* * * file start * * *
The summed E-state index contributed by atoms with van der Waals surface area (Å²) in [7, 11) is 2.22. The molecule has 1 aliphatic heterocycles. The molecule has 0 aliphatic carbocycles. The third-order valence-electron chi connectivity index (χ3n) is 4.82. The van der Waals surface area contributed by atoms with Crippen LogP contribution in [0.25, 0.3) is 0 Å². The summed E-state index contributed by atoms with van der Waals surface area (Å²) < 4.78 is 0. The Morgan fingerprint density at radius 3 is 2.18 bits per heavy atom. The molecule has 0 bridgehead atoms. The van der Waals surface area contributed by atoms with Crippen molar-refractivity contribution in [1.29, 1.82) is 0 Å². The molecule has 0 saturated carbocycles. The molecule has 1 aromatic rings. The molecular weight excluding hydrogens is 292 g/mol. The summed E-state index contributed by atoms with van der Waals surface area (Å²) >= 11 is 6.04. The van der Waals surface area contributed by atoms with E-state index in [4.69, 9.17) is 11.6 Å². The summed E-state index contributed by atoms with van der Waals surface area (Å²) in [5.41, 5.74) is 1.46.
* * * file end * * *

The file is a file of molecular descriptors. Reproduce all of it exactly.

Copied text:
The summed E-state index contributed by atoms with van der Waals surface area (Å²) in [7, 11) is 2.22. The molecule has 1 aliphatic heterocycles. The molecule has 0 aliphatic carbocycles. The third-order valence-electron chi connectivity index (χ3n) is 4.82. The van der Waals surface area contributed by atoms with Crippen LogP contribution in [0.25, 0.3) is 0 Å². The summed E-state index contributed by atoms with van der Waals surface area (Å²) < 4.78 is 0. The Morgan fingerprint density at radius 3 is 2.18 bits per heavy atom. The molecule has 0 bridgehead atoms. The van der Waals surface area contributed by atoms with Crippen molar-refractivity contribution in [1.29, 1.82) is 0 Å². The molecule has 0 saturated carbocycles. The molecule has 1 aromatic rings. The molecular weight excluding hydrogens is 292 g/mol. The summed E-state index contributed by atoms with van der Waals surface area (Å²) >= 11 is 6.04. The van der Waals surface area contributed by atoms with E-state index in [4.69, 9.17) is 11.6 Å². The summed E-state index contributed by atoms with van der Waals surface area (Å²) in [5.41, 5.74) is 1.46.